GOP's Proposed Cuts To Africa Aid Criticized
STEVE INSKEEP, host:
It's MORNING EDITION from NPR News. I'm Steve Inskeep.
The many budget cuts proposed by House Republicans in recent days, include cuts in aid to Africa. House Speaking John Boehner explains cuts like that with a simple sentence. Quote, "We're broke." Michael Gerson argues for s second look.
Gerson was a speechwriter to President George W. Bush. He now writes for the Washington Post, focuses on African issues, among other things, and is just back from Senegal.
Welcome back to the program, sir.
Mr. MICHAEL GERSON (Washington Post): Great. It's good to be with you.
INSKEEP: What does U.S. aid - the targeted aid here to Africa - do?
Mr. GERSON: Well, it's pretty extraordinary when you're on the ground. You know, in a variety of way the U.S. government has helped Senegal in, you know, over the last 10 years, in ways that it hasn't before. And one of the results is that child mortality for children under six has -between 2005 and 2008 - really just four years - has decreased by a third.
INSKEEP: And that's because of programs like anti-malaria programs and that sort of thing.
Mr. GERSON: Right. There's a variety of reasons for that - maternal and child health, vaccinations. But the main cause for these reductions is really malaria, which is the killer of children. And it's, you know, these are some of the most dramatic gains in the history of public health.
And I was out, you know, in the countryside looking at these programs, at the same time on my iPhone, getting reports that Republicans were cutting these programs, I think, in a very misguided effort to reduce the deficit.
INSKEEP: Well, let's clarify here. They're not zeroing out these programs. But you give a list of cuts. The global fund, down 40 percent; child survival programs, including this anti-malaria effort, down 10 percent; AIDS relief, down; development assistance, down. Not zeroed out, but cut back. What're your fellow Republicans missing?
Ms. GERSON: Well, I think what they're missing is the nature of our fiscal crisis. These cuts in discretionary spending, you know, are not the problem. You know, we don't have a deficit crisis because we spend too much money on bed nets and AIDS drugs. We have a deficit crisis because we have entitlements, and aging population, and health cost inflation.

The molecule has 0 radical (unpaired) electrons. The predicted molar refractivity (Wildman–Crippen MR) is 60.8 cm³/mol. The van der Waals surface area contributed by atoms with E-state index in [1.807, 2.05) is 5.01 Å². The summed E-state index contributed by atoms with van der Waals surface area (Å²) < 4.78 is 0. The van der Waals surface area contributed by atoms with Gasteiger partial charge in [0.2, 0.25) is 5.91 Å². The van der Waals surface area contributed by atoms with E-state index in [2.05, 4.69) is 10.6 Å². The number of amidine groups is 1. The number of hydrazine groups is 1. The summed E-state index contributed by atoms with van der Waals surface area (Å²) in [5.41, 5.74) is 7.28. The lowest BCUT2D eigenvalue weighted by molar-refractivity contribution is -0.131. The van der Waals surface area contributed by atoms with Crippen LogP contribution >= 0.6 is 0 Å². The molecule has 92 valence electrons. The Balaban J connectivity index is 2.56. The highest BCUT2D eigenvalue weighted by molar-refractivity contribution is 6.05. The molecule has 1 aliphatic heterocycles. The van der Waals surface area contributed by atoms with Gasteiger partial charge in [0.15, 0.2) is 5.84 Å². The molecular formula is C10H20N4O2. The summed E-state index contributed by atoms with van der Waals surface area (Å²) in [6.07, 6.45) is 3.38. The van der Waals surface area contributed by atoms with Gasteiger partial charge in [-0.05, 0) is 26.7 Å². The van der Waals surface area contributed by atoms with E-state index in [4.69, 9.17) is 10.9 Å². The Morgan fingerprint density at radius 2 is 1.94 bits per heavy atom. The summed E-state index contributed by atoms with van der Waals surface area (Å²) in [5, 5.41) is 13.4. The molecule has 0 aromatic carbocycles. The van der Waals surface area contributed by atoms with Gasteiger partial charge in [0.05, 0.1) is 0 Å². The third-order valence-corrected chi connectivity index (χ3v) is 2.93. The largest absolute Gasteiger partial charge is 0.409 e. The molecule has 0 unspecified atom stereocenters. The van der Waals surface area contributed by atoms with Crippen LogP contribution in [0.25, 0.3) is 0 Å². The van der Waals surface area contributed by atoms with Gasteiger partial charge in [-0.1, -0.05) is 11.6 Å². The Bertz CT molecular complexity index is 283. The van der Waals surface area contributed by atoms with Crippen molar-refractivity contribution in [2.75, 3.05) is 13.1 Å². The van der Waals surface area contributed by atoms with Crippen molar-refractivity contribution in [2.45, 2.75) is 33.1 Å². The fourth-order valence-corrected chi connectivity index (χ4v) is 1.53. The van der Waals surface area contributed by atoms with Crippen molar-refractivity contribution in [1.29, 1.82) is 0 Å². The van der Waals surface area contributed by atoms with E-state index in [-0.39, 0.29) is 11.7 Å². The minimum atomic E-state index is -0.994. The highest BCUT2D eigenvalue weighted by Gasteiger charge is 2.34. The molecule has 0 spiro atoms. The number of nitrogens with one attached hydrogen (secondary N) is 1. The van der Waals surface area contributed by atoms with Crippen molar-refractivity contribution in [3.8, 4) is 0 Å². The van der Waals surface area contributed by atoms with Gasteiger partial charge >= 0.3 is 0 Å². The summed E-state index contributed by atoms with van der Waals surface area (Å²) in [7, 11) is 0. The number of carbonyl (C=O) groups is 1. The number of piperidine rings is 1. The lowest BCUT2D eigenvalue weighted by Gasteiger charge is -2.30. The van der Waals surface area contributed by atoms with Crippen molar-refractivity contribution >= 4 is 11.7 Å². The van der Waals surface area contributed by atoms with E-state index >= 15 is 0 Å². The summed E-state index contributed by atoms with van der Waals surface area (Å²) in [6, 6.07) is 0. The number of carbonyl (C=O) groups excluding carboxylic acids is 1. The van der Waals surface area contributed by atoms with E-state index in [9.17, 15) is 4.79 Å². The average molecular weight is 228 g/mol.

And by pretending that you can solve our deficit problem with cuts like these, which are both irrelevant and destructive, you're actually subtracting from our seriousness on the deficit issue.
INSKEEP: Now, with the argument made, Michael Gerson, you're probably aware of surveys showing that while Americans don't seem to like any spending cuts at all, cuts to foreign aid are practically the only spending cut that seems to have at least some strong support. People do ask - if you hear about foreign aid, they'll ask why is this an American obligation? Why is it?
Mr. GERSON: Well, there are a couple of reasons here. I think many Americans don't know the success stories. There's a perception that foreign aid is thrown down a rat hole of corruption. And sometimes the media feeds that. But it's simply not true. I mean, these - particularly with AIDS, malaria vaccinations - these are some of the greatest American successes since the Marshall Plan. And Americans need to know about it and they generally don't.
But there are also important economic and security arguments here. Everywhere I went in Senegal, for example, you see the Chinese building schools, providing drugs. They do that for a specific reason.
INSKEEP: Oh, they're investing big in Africa. Yeah.
Mr. GERSON: They are. Well, because this is an emerging market, it's a type of public diplomacy, we gain influence in places that we might not normally. And in Africa in particular it's had a huge effect on the image of America, which I think will serve us well in the long run.
INSKEEP: OK. Well, Mr. Gerson it's always a pleasure to speak with you.
Mr. GERSON: Great to be with you.
INSKEEP: Michael Gerson is a former speechwriter to President George W. Bush. He's with the Council on Foreign Relations now and writes for the Washington Post.
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